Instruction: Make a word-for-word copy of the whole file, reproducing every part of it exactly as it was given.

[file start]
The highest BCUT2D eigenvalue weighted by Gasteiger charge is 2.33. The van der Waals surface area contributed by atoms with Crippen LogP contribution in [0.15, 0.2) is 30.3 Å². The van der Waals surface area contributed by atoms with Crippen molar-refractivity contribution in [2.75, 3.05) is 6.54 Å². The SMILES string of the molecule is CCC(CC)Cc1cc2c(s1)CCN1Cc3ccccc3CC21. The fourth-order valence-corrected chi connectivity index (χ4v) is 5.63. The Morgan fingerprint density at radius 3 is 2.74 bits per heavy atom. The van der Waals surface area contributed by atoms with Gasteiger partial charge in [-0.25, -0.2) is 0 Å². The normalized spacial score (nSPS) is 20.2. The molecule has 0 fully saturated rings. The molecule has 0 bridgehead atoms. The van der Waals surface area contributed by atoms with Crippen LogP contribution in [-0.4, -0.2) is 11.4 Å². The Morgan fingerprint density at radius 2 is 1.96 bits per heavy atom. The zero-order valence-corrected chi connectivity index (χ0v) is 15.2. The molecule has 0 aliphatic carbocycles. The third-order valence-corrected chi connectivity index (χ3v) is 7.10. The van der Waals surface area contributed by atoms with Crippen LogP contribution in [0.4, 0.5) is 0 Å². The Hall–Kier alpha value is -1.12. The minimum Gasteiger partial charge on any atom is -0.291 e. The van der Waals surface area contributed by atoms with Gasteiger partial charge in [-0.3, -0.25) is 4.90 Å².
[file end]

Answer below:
The highest BCUT2D eigenvalue weighted by Gasteiger charge is 2.33. The van der Waals surface area contributed by atoms with Crippen LogP contribution in [0.15, 0.2) is 30.3 Å². The van der Waals surface area contributed by atoms with Crippen molar-refractivity contribution in [2.75, 3.05) is 6.54 Å². The SMILES string of the molecule is CCC(CC)Cc1cc2c(s1)CCN1Cc3ccccc3CC21. The fourth-order valence-corrected chi connectivity index (χ4v) is 5.63. The Morgan fingerprint density at radius 3 is 2.74 bits per heavy atom. The van der Waals surface area contributed by atoms with Gasteiger partial charge in [-0.25, -0.2) is 0 Å². The normalized spacial score (nSPS) is 20.2. The molecule has 0 fully saturated rings. The molecule has 0 bridgehead atoms. The van der Waals surface area contributed by atoms with Crippen LogP contribution in [-0.4, -0.2) is 11.4 Å². The Morgan fingerprint density at radius 2 is 1.96 bits per heavy atom. The zero-order valence-corrected chi connectivity index (χ0v) is 15.2. The molecule has 0 aliphatic carbocycles. The third-order valence-corrected chi connectivity index (χ3v) is 7.10. The van der Waals surface area contributed by atoms with Crippen LogP contribution in [0.4, 0.5) is 0 Å². The Hall–Kier alpha value is -1.12. The minimum Gasteiger partial charge on any atom is -0.291 e. The van der Waals surface area contributed by atoms with Gasteiger partial charge in [-0.3, -0.25) is 4.90 Å².